For drying I sandwich soaked stamps in copier paper, then sandwich these in more paper. Both B&W newspaper and paper towels work well as the "bread of the sandwich" to wick out moisture. Press under unwanted auction catalogue / paperweight.

Clean stamps will lift off easily. Faulty stamps adhere more.

For multiples, I soak using a Tupperware dish and sandwich the multiple between two sheets of Mylar cut a bit oversize. Surface tension keeps the plastic stuck together, but there is still enough osmosis going on to draw out all the soluble gum. Frequent rinsing is good, as is an overnight soak. When your multiple is rinsed, peel off ONE of the Mylar sheets and begin blotting as above - once dry the second plastic sheet pops off effortlessly as Rod suggests.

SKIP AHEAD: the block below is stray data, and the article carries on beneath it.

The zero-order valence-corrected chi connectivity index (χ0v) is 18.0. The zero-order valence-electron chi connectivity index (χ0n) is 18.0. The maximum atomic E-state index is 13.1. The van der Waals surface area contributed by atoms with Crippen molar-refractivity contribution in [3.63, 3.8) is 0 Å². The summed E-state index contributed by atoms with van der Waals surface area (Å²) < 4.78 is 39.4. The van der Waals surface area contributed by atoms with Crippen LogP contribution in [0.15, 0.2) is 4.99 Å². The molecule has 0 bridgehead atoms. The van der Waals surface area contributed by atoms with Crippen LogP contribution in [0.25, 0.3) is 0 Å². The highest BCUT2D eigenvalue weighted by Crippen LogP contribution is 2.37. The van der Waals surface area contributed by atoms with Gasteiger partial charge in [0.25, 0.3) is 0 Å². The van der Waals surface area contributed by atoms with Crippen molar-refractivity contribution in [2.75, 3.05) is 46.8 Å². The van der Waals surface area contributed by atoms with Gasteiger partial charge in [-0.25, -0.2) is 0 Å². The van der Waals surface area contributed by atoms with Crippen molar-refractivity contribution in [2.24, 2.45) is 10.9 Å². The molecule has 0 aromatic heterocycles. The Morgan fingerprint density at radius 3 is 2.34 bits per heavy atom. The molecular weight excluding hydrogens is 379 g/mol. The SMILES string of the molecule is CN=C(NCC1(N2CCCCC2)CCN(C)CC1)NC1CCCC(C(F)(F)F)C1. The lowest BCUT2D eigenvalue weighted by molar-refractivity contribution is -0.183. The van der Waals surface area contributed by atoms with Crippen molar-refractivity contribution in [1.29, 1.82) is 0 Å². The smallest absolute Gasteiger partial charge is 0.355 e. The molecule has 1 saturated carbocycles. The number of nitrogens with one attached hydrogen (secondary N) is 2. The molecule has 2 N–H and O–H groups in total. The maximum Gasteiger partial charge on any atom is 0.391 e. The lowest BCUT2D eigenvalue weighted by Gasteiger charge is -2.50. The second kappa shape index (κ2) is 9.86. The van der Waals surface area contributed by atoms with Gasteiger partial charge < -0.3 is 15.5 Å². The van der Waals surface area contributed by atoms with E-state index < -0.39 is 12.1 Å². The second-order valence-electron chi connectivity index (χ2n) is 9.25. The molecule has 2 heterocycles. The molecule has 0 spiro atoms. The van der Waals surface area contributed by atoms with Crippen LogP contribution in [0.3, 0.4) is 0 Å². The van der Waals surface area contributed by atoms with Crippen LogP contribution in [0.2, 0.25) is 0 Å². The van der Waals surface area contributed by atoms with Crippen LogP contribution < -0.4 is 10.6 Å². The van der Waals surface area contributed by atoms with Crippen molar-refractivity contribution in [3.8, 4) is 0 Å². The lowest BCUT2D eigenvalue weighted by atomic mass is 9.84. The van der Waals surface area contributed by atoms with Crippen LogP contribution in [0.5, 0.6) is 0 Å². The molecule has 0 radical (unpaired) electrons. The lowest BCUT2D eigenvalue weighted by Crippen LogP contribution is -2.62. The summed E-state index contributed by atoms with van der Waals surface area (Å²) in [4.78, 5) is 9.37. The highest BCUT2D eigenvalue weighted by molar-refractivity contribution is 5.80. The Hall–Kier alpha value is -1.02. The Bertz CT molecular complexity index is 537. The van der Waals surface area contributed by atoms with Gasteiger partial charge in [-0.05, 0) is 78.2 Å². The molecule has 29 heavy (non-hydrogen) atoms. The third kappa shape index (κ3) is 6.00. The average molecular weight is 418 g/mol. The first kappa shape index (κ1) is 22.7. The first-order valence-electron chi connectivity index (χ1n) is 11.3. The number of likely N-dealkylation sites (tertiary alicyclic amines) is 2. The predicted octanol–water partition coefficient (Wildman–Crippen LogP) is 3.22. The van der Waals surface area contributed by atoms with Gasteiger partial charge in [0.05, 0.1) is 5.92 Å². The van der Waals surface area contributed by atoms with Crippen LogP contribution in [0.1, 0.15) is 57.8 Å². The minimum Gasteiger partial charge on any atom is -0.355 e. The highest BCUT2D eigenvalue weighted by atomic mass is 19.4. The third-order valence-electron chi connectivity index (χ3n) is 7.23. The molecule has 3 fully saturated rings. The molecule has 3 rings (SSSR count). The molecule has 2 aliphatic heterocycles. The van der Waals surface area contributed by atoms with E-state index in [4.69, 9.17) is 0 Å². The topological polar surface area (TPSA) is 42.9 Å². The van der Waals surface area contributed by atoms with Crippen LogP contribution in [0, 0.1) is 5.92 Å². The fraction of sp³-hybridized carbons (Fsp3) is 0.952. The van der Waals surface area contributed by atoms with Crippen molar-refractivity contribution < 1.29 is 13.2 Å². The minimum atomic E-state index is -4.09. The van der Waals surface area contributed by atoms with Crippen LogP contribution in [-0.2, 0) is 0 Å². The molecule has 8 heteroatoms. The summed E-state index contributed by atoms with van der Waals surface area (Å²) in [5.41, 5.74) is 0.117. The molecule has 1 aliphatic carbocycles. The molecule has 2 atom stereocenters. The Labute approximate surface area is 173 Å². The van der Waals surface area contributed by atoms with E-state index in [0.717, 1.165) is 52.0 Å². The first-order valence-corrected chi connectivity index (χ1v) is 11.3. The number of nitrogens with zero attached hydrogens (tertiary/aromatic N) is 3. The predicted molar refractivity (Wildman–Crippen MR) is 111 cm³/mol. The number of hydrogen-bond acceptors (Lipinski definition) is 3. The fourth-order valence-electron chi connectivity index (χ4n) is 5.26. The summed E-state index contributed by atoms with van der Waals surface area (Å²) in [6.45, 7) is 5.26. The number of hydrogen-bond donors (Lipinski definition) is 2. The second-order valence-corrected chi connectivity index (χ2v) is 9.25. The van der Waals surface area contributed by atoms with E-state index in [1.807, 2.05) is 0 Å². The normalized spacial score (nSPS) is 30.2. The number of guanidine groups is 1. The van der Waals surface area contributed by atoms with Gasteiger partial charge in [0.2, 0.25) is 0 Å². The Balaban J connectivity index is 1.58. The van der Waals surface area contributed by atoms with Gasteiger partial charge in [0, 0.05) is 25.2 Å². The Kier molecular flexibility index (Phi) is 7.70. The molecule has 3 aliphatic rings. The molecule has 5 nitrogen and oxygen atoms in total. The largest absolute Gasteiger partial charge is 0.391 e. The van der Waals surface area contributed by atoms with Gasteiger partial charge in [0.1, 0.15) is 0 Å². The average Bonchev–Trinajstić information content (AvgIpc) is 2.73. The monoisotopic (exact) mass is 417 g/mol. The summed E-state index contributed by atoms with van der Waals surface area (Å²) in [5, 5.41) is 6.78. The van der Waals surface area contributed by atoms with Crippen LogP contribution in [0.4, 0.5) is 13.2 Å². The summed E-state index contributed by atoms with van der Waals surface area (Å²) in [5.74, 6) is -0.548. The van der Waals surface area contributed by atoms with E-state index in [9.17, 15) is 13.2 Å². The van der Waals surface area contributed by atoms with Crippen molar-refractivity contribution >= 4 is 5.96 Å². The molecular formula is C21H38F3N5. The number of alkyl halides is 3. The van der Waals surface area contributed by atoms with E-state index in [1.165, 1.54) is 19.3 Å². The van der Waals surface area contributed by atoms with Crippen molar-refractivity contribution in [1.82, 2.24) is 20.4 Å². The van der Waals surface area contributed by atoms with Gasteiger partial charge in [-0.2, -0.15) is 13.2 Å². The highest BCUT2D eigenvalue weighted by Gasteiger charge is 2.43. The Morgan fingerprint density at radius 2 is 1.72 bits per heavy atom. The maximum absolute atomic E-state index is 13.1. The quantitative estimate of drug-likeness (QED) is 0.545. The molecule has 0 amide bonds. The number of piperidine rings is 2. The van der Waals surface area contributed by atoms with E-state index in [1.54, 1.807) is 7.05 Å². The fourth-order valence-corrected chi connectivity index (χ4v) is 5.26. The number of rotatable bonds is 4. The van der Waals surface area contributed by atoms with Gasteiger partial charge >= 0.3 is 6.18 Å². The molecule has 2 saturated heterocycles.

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Edited by archerg - 03/13/2018 02:07 am
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Posted 03/13/2018   03:19 am  Show Profile Bookmark this reply Add rod222 to your friends list  Get a Link to this Reply

Quote:
Faulty stamps adhere more.


Try a freezer bag ....1c each? stamps never stick to your sandwich, even when they have gum left on them, they float off.

I used my sandwich method for 10 years.


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Edited by rod222 - 03/13/2018 03:20 am
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Posted 03/13/2018   11:33 am  Show Profile Bookmark this reply Add archerg to your friends list  Get a Link to this Reply
Freezer bags work a treat, I 100% agree. I use them often. Once dry on a slippery plastic surface, I do find the slightest puff / breeze sends the stamps into flight; I have had occasion to chase down an escapee or two.